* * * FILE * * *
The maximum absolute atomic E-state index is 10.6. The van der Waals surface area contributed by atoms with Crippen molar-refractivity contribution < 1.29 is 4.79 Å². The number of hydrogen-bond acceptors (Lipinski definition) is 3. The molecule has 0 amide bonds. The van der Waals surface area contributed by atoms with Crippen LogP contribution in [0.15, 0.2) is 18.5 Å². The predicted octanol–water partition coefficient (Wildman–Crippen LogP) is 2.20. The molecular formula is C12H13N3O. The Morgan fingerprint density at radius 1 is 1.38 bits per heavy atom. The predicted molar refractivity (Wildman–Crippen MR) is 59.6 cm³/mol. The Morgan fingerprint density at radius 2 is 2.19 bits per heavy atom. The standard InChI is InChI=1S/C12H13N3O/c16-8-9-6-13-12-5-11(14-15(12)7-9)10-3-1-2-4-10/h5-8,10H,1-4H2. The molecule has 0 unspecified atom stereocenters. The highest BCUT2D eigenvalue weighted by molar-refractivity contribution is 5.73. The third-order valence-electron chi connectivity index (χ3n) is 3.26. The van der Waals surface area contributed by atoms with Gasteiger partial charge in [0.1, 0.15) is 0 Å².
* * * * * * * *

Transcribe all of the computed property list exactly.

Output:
The maximum absolute atomic E-state index is 10.6. The van der Waals surface area contributed by atoms with Crippen molar-refractivity contribution < 1.29 is 4.79 Å². The number of hydrogen-bond acceptors (Lipinski definition) is 3. The molecule has 0 amide bonds. The van der Waals surface area contributed by atoms with Crippen LogP contribution in [0.15, 0.2) is 18.5 Å². The predicted octanol–water partition coefficient (Wildman–Crippen LogP) is 2.20. The molecular formula is C12H13N3O. The Morgan fingerprint density at radius 1 is 1.38 bits per heavy atom. The predicted molar refractivity (Wildman–Crippen MR) is 59.6 cm³/mol. The Morgan fingerprint density at radius 2 is 2.19 bits per heavy atom. The standard InChI is InChI=1S/C12H13N3O/c16-8-9-6-13-12-5-11(14-15(12)7-9)10-3-1-2-4-10/h5-8,10H,1-4H2. The molecule has 0 unspecified atom stereocenters. The highest BCUT2D eigenvalue weighted by molar-refractivity contribution is 5.73. The third-order valence-electron chi connectivity index (χ3n) is 3.26. The van der Waals surface area contributed by atoms with Gasteiger partial charge in [0.1, 0.15) is 0 Å².